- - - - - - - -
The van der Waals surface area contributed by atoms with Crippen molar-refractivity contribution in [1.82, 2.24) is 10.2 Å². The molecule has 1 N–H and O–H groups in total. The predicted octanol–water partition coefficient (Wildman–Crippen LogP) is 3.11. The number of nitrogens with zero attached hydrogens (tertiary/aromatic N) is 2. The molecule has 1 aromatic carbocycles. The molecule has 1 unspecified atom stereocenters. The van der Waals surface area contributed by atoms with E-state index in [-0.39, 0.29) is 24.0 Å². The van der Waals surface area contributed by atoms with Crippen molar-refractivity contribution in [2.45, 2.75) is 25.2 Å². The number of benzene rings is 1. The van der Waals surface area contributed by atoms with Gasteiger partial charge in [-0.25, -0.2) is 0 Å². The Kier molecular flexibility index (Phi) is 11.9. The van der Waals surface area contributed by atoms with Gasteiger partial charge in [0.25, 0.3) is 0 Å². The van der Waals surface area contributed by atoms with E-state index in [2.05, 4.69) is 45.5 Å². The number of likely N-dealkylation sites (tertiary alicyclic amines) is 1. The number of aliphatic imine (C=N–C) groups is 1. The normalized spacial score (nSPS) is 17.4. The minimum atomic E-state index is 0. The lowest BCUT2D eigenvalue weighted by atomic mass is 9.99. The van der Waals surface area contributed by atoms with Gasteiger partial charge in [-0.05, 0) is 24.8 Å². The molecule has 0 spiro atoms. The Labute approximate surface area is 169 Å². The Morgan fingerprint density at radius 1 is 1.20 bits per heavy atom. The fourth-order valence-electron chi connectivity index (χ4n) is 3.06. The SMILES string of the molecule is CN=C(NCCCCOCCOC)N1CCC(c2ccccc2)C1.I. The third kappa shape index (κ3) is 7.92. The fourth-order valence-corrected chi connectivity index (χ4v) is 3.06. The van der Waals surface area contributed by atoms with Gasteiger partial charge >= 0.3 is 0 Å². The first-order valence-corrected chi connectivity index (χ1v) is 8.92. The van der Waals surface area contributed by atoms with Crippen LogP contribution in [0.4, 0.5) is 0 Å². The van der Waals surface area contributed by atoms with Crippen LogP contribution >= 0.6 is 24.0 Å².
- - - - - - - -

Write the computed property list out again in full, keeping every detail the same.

The van der Waals surface area contributed by atoms with Crippen molar-refractivity contribution in [1.82, 2.24) is 10.2 Å². The molecule has 1 N–H and O–H groups in total. The predicted octanol–water partition coefficient (Wildman–Crippen LogP) is 3.11. The number of nitrogens with zero attached hydrogens (tertiary/aromatic N) is 2. The molecule has 1 aromatic carbocycles. The molecule has 1 unspecified atom stereocenters. The van der Waals surface area contributed by atoms with E-state index in [-0.39, 0.29) is 24.0 Å². The van der Waals surface area contributed by atoms with Crippen molar-refractivity contribution in [2.45, 2.75) is 25.2 Å². The number of benzene rings is 1. The van der Waals surface area contributed by atoms with Gasteiger partial charge in [-0.25, -0.2) is 0 Å². The Kier molecular flexibility index (Phi) is 11.9. The van der Waals surface area contributed by atoms with Gasteiger partial charge in [0.25, 0.3) is 0 Å². The van der Waals surface area contributed by atoms with E-state index in [2.05, 4.69) is 45.5 Å². The number of likely N-dealkylation sites (tertiary alicyclic amines) is 1. The number of aliphatic imine (C=N–C) groups is 1. The normalized spacial score (nSPS) is 17.4. The minimum atomic E-state index is 0. The lowest BCUT2D eigenvalue weighted by atomic mass is 9.99. The van der Waals surface area contributed by atoms with Gasteiger partial charge in [-0.05, 0) is 24.8 Å². The molecule has 0 spiro atoms. The Labute approximate surface area is 169 Å². The Morgan fingerprint density at radius 1 is 1.20 bits per heavy atom. The fourth-order valence-electron chi connectivity index (χ4n) is 3.06. The SMILES string of the molecule is CN=C(NCCCCOCCOC)N1CCC(c2ccccc2)C1.I. The third kappa shape index (κ3) is 7.92. The fourth-order valence-corrected chi connectivity index (χ4v) is 3.06. The van der Waals surface area contributed by atoms with Gasteiger partial charge >= 0.3 is 0 Å². The first-order valence-corrected chi connectivity index (χ1v) is 8.92. The van der Waals surface area contributed by atoms with Crippen LogP contribution in [0.4, 0.5) is 0 Å². The van der Waals surface area contributed by atoms with Crippen LogP contribution >= 0.6 is 24.0 Å².